(6) Kouvonen, A., Kivimaki, M., Elovainio, M., Virtanen, M., Linna, A. & Vehtera, J. (2005). Job strain and leisure-time physical activity in female and male public sector employees. Preventative Medicine, 41 (2), 532–539

(7) Conn, V.S. (2010). Anxiety outcomes after physical activity interventions: meta-analysis findings. Nursing Research, 59 (3), 224–231

(8) Asmundson, G.J.G., Fetzner, M.G., DeBoer, L.B., Powers, M.B., Otto, M.W. & Smits, J.A.J. (2013). Let’s get physical: a contemporary review of the anxiolytic effects of exercise for anxiety and its disorders. Depression and Anxiety, 30 (4), 362–373

(9) Penedo, F.J. & Dahn, J.R. (2005). Exercise and well-being: a review of mental and physical health benefits associated with physical activity. Current Opinion in Psychiatry. 18 (2), 189–193

(10) Kanning, M. & Schlicht, W. (2010). Be Active and Become Happy: An Ecological Momentary Assessment of Physical Activity and Mood. Journal of Sport & Exercise Psychology, 32 (2), 253–261

(11) Hoffman BM, Babyak MA, Craighead WE, Sherwood A, Doraiswamy PM, Coons MJ, Blumenthal JA. Exercise and pharmacotherapy in patients with major depression: one-year follow-up of the SMILE study

(12) https://www.nhs.uk/live-well/exercise/why-sitting-too-much-is-bad-for-us/

(13) Puig-Ribera A, Martínez-Lemos I, Giné-Garriga M, González-Suárez ÁM, Bort-Roig J, Fortuño J, Muñoz-Ortiz L, McKenna J, Gilson ND. Self-reported sitting time and physical activity: interactive associations with mental well-being and productivity in office employees

(14) J.C. Coulson, J. McKenna, M. Field. Exercising at work and self‐reported work performance. International Journal of Workplace Health Management. 26 September 2008

(15) Jacob Drannan. The Relationship Between Physical Exercise and Job Performance: The Mediating Effects of Subjective Health and Good Mood. Arabian Journal of Business and Management Review

(16) Lisanne F. ten Brinke, MSc, Niousha Bolandzadeh, MSc, Lindsay S. Nagamatsu, PhD, Chun Liang Hsu, MSc, Jennifer C. Davis, PhD, Karim Miran-Khan, PhD, MD, and Teresa Liu-Ambrose, PhD, PT.Aerobic Exercise Increases Hippocampal Volume in Older Women with Probable Mild Cognitive Impairment: A 6-Month Randomized Controlled Trial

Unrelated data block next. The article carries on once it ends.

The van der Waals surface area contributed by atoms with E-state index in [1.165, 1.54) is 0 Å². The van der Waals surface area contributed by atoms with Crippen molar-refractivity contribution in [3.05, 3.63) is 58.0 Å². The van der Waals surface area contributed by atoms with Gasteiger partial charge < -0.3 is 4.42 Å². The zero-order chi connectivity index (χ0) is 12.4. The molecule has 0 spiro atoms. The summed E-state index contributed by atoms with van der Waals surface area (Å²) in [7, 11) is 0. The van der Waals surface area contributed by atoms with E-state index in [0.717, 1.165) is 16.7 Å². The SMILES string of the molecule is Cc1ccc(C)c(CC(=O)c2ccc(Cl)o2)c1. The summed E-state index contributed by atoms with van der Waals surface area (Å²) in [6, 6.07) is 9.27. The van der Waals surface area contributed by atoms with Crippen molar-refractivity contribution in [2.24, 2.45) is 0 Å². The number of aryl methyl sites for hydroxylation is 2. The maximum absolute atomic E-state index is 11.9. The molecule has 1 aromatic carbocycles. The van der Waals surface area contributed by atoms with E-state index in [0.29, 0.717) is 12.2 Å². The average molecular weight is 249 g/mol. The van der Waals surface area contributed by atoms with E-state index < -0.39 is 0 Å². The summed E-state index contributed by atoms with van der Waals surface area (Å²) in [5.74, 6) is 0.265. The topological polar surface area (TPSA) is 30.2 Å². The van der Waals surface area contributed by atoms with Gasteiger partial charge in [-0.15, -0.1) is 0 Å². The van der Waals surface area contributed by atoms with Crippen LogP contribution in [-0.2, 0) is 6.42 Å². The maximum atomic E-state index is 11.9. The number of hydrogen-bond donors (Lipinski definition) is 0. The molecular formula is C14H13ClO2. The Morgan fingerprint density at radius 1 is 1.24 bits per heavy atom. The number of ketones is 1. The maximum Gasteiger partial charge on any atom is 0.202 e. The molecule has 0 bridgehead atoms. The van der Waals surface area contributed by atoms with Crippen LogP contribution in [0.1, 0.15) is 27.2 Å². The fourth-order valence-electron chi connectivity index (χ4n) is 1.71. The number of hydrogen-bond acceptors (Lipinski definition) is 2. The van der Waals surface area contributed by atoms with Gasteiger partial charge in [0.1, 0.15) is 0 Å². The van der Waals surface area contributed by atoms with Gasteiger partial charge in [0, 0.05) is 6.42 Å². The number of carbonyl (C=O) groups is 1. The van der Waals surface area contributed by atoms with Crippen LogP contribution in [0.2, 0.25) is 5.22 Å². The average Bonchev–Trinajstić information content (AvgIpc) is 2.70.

(17) https://www.mind.org.uk/information-support/types-of-mental-health-problems/sleep-problems/sleep-problems/

(18) https://www.hopkinsmedicine.org/health/wellness-and-prevention/exercising-for-better-sleep

(19) Sammi R Chekroud, BA, Prof Ralitza Gueorguieva, PhD,  Amanda B Zheutlin, PhD, Prof Martin Paulus, MD, Prof Harlan M Krumholz, MD SM, Prof John H Krystal, MD, et al. Association between physical exercise and mental health in 1·2 million individuals in the USA between 2011 and 2015: a cross-sectional study. The Lancet Volume 5, Issue 9, P739-746, Sept 2018

(20) https://www.fastcompany.com/3025957/what-happens-to-our-brains-when-we-exercise-and-how-it-makes-us-happier

(21) Gretchen Reynolds “The First 20 Minutes: Surprising Science Reveals How We Can Exercise Better, Train Smarter, Live Longer,’’

(22) Moslem Sharifi, Mohammad Reza Hamedinia, Seyed Alireza Hosseini-Kakhak. The Effect of 8 Weeks of Aerobic, Anaerobic and Resistance Training on some of Endocannabinoid System Agents, Serotonin, Beta-Endorphin and BDNF in Young Men

(23) Valerie F Gladwell, Daniel K Brown, Carly Wood, Gavin R Sandercock, and Jo L Barton. Source: The great outdoors: how a green exercise environment can benefit all

(24) IsabelleDoré Jennifer L. O’Loughlin Mireille E.Schnitzer Geetanjali D.Datta LouiseFournier. The longitudinal association between the context of physical activity and mental health in early adulthood. Mental Health and Physical Activity Volume 14, March 2018